When the choice is lady or Modi, the former wins
History seems to have a way of repeating itself, as far as the political fate of BJP is concerned
History seems to have a way of repeating itself, as far as the political fate of BJP is concerned. The recently held, high-octane polls in West Bengal which saw Didi triumphing over the combined assault of Modi- Shah and retaining the CM slot for the third time in a row is just the latest example. For over two decades, the Tamil Nadu supremo Jayalalithaa had given a taste of what it means to deal with her brand of politics to the saffronites.
The tallest leader in BJP, A B Vajpayee himself bore the brunt of her power antics in 1998-99 when his government fell as her party withdrew support to it. Later, despite Narendra Modi being on her right side throughout his term as Gujarat CM and later as the PM, she never succumbed to his party's pressure tactics of alliances and seat sharing formulae till she was alive, five years ago.
During the 1990s, there were more tales of political jolts. The state unit of BJP under the leadership of Kalyan Singh can never forget the humiliation heaped on them by Mayawati, described as a 'miracle of democracy' by the then PM, P V Narasimha Rao. In 1997, dishonouring a power-sharing deal, she had walked away after serving her term, withdrawing support to BJP, which had to indulge in naked power games by splitting the Congress to stay in power.
To continue the list of losing battles of BJP with wily lady politicians, the saffron party had yet another brush with 'stree shakti', when it was dethroned from the Delhi Assembly in 1998. Sheila Dikshit, the Congress politician who replaced the BJP went on to stay as the CM of Delhi till 2013, a record period of 15 years, unbroken till date by a female neta. Of course, Mamata would attain the distinction when she completes her present term in 2026.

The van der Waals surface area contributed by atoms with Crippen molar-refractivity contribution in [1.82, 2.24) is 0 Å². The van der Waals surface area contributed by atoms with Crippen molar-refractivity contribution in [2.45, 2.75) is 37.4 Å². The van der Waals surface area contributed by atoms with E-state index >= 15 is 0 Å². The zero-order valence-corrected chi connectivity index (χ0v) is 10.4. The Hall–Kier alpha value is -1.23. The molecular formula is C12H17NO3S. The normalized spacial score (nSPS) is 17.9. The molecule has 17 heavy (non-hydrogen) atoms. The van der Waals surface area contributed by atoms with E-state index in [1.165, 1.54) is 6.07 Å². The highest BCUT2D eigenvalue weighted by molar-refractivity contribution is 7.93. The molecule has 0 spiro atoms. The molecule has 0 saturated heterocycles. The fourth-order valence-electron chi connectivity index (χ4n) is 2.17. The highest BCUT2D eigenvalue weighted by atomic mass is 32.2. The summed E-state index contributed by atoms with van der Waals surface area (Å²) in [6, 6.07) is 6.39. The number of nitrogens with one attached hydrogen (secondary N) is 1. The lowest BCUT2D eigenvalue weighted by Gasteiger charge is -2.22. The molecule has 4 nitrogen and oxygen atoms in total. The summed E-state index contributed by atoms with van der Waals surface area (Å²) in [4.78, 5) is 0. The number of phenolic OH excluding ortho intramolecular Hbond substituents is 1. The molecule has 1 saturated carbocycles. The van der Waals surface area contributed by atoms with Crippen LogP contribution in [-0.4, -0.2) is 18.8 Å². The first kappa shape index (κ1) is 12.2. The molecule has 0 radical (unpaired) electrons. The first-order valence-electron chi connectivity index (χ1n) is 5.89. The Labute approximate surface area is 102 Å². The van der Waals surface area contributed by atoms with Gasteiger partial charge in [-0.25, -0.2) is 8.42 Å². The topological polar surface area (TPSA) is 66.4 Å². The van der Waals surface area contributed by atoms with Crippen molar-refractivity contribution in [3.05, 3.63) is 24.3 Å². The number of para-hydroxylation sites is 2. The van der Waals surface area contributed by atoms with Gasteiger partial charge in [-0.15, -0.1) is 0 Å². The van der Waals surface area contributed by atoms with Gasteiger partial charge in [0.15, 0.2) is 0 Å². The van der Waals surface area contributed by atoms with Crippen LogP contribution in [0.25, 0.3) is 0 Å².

This is a trend which will continue to bug the BJP as more women are gearing up to enter Assemblies and the Parliament, as and when the 50 per cent reservation for women becomes a reality. It is not as if the party's approach is misogynistic as it had the late Sushma Swaraj as one of its leading lights till her unfortunate demise, two years ago.
In the present scheme of things, the Smriti Iranis and Nirmala Sitharamans are shining examples of peaceful coexistence the male-heavy establishment of BJP has with the female leaders. During the recent polls in five states, there were many lady socialites and cinema heroines who had joined the party in Bengal and Tamil Nadu, campaigning ferociously and also making a mark here and there. The best example would be Vanathi Sreenivasan humbling Kamal Haasan in a tight contest. Still, this inexplicable outcome of coming a cropper before the power women leaders of other parties, who seem to have a great run against the BJP is a classic case study on its own.